Group protesting bullying in Illinois public schools

Local News

MATTOON, Ill. (WCIA) — “This town has to wake up, period.” That’s why this group is sounding an alarm — claiming there’s a serious problem that needs to be talked about.

A group of people in Mattoon rallied against bullying in public schools. Mattoon Schools and investigators say they want to caution against rumors of bullying leading to the shooting, but that didn’t stop one group from protesting bullying in the district.

“We feel like it’s been swept under the rug.”

Tiffany Lanman isn’t happy after the last few weeks at Mattoon High School.

“We’re fed up, but we’re done here locally dealing with it.”

She claims bullying led to September’s high school shooting, and was a factor in two other threats — one written in the school’s bathroom.

“It’s almost like it’s acceptable, and those of us that are out here are done with it being acceptable.” investigators say they haven’t confirmed any motives or specific situations that led to the shooting. That’s after interviewing more than 250 students and staff.

That didn’t stop this group from protesting — and they know it’s just a handful of people here.

“Even if there’s just a little bit of us out here tonight, that’s a start.”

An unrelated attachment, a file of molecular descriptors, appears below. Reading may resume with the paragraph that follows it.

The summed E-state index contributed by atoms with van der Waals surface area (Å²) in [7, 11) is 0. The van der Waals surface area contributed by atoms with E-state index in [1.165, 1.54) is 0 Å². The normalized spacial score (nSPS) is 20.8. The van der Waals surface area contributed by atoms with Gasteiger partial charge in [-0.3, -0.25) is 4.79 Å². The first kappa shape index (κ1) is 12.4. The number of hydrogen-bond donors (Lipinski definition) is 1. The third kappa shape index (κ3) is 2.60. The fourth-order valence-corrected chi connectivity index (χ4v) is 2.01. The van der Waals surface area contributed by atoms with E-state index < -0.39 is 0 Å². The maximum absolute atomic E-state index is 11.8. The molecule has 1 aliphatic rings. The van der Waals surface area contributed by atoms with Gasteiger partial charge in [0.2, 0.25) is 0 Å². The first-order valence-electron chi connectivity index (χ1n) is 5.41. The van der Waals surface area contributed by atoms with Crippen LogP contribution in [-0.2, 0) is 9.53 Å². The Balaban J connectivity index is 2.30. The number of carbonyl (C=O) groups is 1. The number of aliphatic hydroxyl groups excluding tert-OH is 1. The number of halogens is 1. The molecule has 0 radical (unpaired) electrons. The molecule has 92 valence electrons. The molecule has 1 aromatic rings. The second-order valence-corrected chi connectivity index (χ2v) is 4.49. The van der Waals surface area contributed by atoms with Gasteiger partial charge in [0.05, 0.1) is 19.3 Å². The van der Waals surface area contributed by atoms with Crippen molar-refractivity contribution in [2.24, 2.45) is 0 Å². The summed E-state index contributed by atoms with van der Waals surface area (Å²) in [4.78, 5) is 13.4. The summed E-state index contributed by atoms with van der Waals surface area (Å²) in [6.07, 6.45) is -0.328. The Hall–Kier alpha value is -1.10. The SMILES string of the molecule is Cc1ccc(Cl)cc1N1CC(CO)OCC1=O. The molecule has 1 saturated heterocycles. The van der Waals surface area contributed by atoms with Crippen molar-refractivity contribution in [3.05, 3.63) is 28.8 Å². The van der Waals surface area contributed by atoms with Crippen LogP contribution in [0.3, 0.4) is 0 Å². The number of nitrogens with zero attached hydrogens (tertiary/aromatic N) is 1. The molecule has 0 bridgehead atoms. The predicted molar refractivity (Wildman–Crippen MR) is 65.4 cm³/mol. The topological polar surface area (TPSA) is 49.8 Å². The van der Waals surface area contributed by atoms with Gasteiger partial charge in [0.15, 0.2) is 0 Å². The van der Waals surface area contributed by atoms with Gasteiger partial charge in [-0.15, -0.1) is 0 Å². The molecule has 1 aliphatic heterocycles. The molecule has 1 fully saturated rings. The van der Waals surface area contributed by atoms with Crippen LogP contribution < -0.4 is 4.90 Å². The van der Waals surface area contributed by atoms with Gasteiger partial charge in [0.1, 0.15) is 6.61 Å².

But they’re hoping their message will spread, so they can make schools across Illinois safer for kids — kids like Aleesia and Olivia.

“I have friends who’ve been bullied, I’ve also been bullied myself.”

“I’m really tired of everyone bringing all of us down.”

They say it’s been a problem for years — which is why they’re pushing for school officials to crack down.

“I’m going to take it as far as I have to take it, I’m not stopping.”

The group plans to move on to the school board, city council, state board and then the U.S. Department of Education. They’ve also written letters to Illinois congressional leaders — and say they’re prepared to do whatever it takes to force action.

While officials are still investigating that, there are some facts of the case that aren’t being released to the public. While the suspect is known to students and staff — investigators are not naming him because he’s a juvenile. The case is being handled by the Coles County State’s Attorney.

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